Memorials of the Faithful
Sháh-Muhammad, who had
the title of Amín, the
Trusted One, was among the earliest of believers, and most
deeply enamored. He had listened to the Divine summons
in the flower of his youth, and set his face toward the
Kingdom. He had ripped from his gaze the veils of idle
suppositions and had won his heart's desire; neither the
fancies current among the people nor the reproaches of
which he was the target turned him back. Unshaken, he
stood and faced a sea of troubles; staunch with the
strength of the Advent day, he confronted those who tried
to thwart him and block his path. The more they sought
to instill doubts in his mind, the stronger he became; the
more they tormented him, the more progress he made. He
was a captive of the face of God, enslaved by the beauty
of the All-Glorious; a flame of God's love, a jetting fountain
of the knowledge of Him.
Love smoldered in his heart, so that he had no peace;
and when he could bear the absence of the Beloved One
no more, he left his native home, the province of Yazd.
He found the desert sands like silk under his feet; light
as the wind's breath, he passed over the mountains and
across the endless plains, until he stood at the door of his
Love. He had freed himself from the snare of separation, and in `Iráq, he entered the presence of Bahá'u'lláh.
Once he made his way into the home of the Darling of
mankind, he was emptied of every thought, released from
every concern, and became the recipient of boundless
favor and grace. He passed some days in `Iráq and was directed
to return to Persia. There he remained for a time,
frequenting the believers; and his pure breathings stirred
each one of them anew, so that each one yearned over the
Faith, and became more restless, more impatient than before.
Later he arrived at the Most Great Prison with Mirzá
Abu'l-Hasan, the second Amín. On this journey he met
with severe hardships, for it was extremely difficult to find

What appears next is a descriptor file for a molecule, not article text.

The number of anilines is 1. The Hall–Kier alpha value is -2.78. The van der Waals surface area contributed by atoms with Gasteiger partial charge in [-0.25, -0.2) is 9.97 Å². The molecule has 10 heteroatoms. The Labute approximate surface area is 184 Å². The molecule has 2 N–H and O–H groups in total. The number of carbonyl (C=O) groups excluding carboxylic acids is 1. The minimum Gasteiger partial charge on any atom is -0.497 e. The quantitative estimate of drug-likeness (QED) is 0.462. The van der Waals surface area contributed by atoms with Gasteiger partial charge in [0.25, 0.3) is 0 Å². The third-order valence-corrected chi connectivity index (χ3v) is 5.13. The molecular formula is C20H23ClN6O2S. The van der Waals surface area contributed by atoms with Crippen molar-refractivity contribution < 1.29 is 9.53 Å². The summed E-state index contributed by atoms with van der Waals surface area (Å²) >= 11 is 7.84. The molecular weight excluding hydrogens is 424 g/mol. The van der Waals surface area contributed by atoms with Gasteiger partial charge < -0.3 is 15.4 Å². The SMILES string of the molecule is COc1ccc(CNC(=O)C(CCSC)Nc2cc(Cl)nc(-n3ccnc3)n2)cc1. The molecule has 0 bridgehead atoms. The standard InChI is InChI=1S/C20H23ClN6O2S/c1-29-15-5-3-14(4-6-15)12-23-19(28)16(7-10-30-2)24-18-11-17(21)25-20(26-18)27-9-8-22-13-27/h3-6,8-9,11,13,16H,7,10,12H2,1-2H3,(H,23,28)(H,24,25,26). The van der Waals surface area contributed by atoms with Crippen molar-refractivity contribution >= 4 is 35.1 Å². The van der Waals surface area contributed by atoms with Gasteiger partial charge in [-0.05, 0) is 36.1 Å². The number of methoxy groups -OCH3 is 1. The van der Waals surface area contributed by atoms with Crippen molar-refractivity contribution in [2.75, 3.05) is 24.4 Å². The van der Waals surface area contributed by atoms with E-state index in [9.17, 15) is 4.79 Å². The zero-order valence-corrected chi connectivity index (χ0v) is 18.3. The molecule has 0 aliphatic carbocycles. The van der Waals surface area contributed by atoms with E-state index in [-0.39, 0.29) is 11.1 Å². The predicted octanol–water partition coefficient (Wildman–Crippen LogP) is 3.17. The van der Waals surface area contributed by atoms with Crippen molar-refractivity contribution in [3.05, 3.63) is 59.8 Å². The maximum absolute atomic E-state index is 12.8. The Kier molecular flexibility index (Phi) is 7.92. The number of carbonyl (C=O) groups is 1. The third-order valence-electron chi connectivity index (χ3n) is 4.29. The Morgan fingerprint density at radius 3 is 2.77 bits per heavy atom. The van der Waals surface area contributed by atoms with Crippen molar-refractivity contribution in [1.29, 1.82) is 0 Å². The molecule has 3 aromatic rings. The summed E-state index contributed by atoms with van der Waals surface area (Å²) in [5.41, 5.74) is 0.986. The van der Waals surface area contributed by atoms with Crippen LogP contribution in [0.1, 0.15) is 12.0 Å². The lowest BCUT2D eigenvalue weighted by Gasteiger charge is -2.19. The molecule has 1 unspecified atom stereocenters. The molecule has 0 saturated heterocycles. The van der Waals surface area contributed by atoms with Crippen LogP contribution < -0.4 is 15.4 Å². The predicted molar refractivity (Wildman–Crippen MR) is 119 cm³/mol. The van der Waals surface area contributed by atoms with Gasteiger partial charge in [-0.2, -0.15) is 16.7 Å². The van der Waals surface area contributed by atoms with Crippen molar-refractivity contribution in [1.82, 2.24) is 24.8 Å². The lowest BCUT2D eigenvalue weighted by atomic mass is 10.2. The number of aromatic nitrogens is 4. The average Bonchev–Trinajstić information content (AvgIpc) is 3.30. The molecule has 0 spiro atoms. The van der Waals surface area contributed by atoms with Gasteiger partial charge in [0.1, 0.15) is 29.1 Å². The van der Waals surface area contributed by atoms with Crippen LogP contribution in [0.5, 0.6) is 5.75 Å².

a way into the prison. Finally he was received by Bahá'u'lláh
in the public baths. Mirzá Abu'l-Hasan was so overwhelmed
at the majestic presence of his Lord that he
shook, stumbled, and fell to the floor; his head was injured
and the blood flowed out.
Amín, that is Sháh-Muhammad, was honored with the
title of the Trusted One, and bounties were showered upon
him. Full of eagerness and love, taking with him Tablets
from Bahá'u'lláh, he hastened back to Persia, where, at all
times worthy of trust, he labored for the Cause. His services
were outstanding, and he was a consolation to the believers'
hearts. There was none to compare with him for
energy, enthusiasm and zeal, and no man's services could
equal his. He was a haven amidst the people, known everywhere
for devotion to the Holy Threshold, widely acclaimed
by the friends.
He never rested for a moment. Not one night did he
spend on a bed of ease, never did he lay down his head on
comfort's pillow. He was continuously in flight, soaring as
the birds do, running like a deer, guesting in the desert of
oneness, alone and swift. He brought joy to all the believers;
to all, his coming was good news; to every seeker, he was a sign and token. He was enamored of God, a vagrant in the desert of God's love. Like the wind, he traveled over
the face of the plains, and he was restive on the heights
of the hills. He was in a different country every day, and
in yet another land by nightfall. Never did he rest, never
was he still. He was forever rising up to serve.
But then they took him prisoner in Ádhirbayján, in the
town of Miyándu'áb. He fell a prey to some ruthless
Kurds, a hostile band who asked no questions of the innocent,
defenseless man. Believing that this stranger, like
other foreigners, wished ill to the Kurdish people, and
taking him for worthless, they killed him.
When news of his martyrdom reached the Prison, all
the captives grieved, and they shed tears for him, resigned
to God and undefended as he was in his last hour. Even
on the countenance of Bahá'u'lláh, there were visible tokens
of grief. A Tablet, infinitely tender, was revealed by
the Supreme Pen, commemorating the man who died on
that calamitous plain, and many other Tablets were sent
down concerning him.
Today, under the shadowing mercy of God, he dwells
in the bright Heavens. He communes with the birds of
holiness, and in the assemblage of splendors he is immersed
in light. The memory and praise of him shall remain, till
the end of time, in the pages of books and on the tongues
and lips of men.
Unto him be salutations and praise; upon him be the
glory of the All-Glorious; upon him be the most great
mercy of God.
Memorials of the Faithful
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